21 Executive Summary Writing Tips

Summary: An Executive Summary is one of the most challenging types of writing. This short document requires structure, planning, and persuasion.

This Klariti tutorial will explain how to write an executive summary that gets your reader’s attention, highlights your unique point of view, and encourage the reader to examine the main document, typically a business plan, proposal, or plan.

21 Executive Summary Writing Tips

To write an executive summary, use the following guidelines:

  1. Active voice. Use active verbs instead of ‘to be’ verbs. For instance, “the project achieved its goals” instead of “project goals were achieved.”
  2. Avoid ambiguity, puns, or clever wording. Say exactly what you intend to say.
  3. Avoid phrases, such as, ‘As it’s well-known…’ or ‘As everyone knows…’ The reader may not agree.
  4. Charts help compare trends, research findings, or information best presented in this format.
  5. Cut the fat. Remove needless words, phrases, and sentences. Purge clichés and overused buzzwords.
  6. Examples help the reader understand the problem and proposed solution. Don’t talk over their head.
  7. In each paragraph, introduces the topic of the paragraph in the first sentence. This is the topic sentence.
  8. In the last sentence summarize what you’ve discussed, the bridge to the next paragraph.
  9. Numbers. Make numbers easy to read at a glance. Round them off if possible ($10.3 million instead of $10,36.556).
  10. One idea or topic per paragraph. Check that each point flows from one to the next.
  11. Parallel construction of sentences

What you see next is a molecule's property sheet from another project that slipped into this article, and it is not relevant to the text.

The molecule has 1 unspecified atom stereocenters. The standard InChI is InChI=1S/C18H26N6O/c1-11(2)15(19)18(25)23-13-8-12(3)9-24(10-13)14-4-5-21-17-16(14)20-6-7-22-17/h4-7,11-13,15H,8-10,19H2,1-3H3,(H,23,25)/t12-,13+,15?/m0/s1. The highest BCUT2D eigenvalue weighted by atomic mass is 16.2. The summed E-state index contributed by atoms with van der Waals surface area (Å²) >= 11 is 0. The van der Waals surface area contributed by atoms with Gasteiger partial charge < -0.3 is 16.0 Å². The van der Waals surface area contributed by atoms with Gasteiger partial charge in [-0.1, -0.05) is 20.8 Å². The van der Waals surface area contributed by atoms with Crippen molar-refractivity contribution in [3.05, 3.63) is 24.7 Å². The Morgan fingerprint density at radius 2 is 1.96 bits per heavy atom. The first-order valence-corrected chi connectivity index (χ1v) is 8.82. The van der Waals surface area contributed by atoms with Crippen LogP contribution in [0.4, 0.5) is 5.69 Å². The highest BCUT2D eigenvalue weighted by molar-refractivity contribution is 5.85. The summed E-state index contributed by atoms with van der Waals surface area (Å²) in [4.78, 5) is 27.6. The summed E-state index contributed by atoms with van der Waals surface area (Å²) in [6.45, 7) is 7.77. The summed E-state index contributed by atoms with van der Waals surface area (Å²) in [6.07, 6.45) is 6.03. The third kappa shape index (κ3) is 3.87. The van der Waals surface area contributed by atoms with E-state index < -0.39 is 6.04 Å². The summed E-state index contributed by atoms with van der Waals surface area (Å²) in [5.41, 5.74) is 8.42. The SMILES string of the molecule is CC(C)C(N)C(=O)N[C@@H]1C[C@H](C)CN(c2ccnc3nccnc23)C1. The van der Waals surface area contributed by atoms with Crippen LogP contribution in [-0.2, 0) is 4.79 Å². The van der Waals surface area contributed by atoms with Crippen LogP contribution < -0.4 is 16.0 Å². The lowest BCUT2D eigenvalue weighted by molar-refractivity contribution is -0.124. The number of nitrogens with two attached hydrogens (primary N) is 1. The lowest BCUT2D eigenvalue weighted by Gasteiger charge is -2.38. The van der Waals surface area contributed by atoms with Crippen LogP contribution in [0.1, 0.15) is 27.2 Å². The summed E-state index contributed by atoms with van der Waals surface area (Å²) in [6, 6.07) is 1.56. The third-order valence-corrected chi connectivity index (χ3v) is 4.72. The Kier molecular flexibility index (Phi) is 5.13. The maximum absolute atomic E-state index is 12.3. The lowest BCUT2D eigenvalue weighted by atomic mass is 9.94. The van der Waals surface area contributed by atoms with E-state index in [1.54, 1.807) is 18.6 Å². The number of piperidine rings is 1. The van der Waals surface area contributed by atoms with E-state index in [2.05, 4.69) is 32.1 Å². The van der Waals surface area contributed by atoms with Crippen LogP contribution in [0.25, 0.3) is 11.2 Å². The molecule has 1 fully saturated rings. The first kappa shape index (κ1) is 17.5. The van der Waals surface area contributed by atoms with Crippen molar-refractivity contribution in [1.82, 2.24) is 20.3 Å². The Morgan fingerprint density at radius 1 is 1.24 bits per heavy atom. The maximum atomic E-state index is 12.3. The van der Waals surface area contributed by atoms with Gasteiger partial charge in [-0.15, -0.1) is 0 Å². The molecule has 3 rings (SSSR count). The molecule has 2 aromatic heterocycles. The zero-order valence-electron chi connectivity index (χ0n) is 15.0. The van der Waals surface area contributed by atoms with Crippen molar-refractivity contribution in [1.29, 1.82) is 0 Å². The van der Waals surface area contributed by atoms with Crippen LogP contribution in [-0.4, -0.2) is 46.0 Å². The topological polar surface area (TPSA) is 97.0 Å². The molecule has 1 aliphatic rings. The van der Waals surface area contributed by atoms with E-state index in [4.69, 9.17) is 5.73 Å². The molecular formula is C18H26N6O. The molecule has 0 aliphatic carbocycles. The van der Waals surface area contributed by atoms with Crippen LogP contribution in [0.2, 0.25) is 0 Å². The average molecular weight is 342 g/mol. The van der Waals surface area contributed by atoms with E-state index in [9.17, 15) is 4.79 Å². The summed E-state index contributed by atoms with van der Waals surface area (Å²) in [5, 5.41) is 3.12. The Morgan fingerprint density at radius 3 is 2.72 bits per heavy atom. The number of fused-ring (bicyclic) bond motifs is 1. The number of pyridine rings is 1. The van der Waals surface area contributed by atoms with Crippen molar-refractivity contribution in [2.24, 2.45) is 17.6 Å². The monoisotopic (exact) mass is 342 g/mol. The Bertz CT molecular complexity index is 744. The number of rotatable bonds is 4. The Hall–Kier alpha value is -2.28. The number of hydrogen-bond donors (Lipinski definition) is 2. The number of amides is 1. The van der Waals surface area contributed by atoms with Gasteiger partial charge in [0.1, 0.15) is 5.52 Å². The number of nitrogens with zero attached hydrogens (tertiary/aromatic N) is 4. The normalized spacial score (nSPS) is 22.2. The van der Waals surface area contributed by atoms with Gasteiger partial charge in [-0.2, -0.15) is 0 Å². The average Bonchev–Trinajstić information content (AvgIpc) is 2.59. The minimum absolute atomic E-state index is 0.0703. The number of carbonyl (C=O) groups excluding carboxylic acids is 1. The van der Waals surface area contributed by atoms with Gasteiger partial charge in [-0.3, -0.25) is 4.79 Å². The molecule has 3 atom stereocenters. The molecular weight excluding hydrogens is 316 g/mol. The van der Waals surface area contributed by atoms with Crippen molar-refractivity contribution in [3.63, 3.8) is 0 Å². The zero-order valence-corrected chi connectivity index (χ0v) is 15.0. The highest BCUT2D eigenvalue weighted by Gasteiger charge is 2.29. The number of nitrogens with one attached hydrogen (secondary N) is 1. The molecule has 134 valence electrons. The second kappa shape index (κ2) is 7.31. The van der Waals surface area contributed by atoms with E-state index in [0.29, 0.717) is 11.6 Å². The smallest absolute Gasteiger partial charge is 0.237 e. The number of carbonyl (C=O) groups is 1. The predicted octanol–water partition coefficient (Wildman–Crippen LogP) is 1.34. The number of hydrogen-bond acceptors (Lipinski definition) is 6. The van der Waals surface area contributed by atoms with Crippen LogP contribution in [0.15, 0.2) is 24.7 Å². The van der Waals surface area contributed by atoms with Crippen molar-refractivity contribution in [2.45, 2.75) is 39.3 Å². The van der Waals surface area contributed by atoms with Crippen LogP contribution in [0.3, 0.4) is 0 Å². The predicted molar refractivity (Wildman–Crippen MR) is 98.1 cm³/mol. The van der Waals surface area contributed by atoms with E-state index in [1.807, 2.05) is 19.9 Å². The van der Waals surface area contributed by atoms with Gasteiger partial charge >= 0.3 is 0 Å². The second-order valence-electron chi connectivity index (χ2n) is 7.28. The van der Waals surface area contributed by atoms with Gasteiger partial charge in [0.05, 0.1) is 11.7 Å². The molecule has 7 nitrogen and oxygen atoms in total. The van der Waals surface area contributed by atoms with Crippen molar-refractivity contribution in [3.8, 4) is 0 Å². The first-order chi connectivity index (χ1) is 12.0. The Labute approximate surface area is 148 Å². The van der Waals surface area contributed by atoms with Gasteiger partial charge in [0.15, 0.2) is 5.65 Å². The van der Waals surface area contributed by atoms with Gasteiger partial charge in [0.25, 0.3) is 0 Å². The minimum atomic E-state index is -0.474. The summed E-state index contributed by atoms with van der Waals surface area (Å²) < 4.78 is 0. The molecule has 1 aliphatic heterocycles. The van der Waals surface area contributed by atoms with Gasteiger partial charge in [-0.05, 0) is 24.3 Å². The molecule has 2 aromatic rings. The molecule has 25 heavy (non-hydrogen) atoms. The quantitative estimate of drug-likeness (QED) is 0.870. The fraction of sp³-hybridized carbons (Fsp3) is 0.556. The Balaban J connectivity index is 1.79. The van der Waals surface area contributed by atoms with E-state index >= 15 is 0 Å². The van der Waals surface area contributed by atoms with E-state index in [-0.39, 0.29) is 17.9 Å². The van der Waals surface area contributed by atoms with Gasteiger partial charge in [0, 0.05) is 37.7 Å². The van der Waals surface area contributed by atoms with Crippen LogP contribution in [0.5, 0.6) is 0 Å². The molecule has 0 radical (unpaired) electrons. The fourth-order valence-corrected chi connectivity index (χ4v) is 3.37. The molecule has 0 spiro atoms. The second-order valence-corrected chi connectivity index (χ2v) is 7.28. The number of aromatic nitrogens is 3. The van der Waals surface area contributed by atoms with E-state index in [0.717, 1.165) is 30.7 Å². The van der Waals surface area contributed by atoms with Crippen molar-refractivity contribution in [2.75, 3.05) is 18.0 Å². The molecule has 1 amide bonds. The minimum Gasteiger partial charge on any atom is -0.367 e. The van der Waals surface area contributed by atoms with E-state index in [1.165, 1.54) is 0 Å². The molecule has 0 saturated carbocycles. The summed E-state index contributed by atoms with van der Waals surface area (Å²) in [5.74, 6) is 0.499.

12. Present tense, if possible. Avoid using the conditional, such as if, shall, will and so on. The exception may be, for example, when you discuss how you market research findings or other activities that occurred in the past.
  13. Proofread – start at the last line and read up to the top. Read it aloud. If you notice you have to slow down, this means the text could be refined.
  14. Remove jargon and acronyms. If a technical word is necessary, explain it to the reader.
  15. Short sentences. Keep to 15-20 words.
  16. Short words, if possible. However, use the correct word each time. If a longer word is more accurate and meaningful, then use this instead. These are guidelines, not rules.
  17. Spell check. Make sure the spell checker is for the correct language, otherwise you color and colour may both appear in the text.
  18. Subject and verb should be as close as possible. One suggestion is to avoid sub-clauses. If possible. Aim for short sentences.
  19. Use a friendly tone, but not too chummy.
  20. Use direct, positive language. Put statements in positive form.
  21. Write in natural, everyday language. Avoid stuffy, halting sentences.

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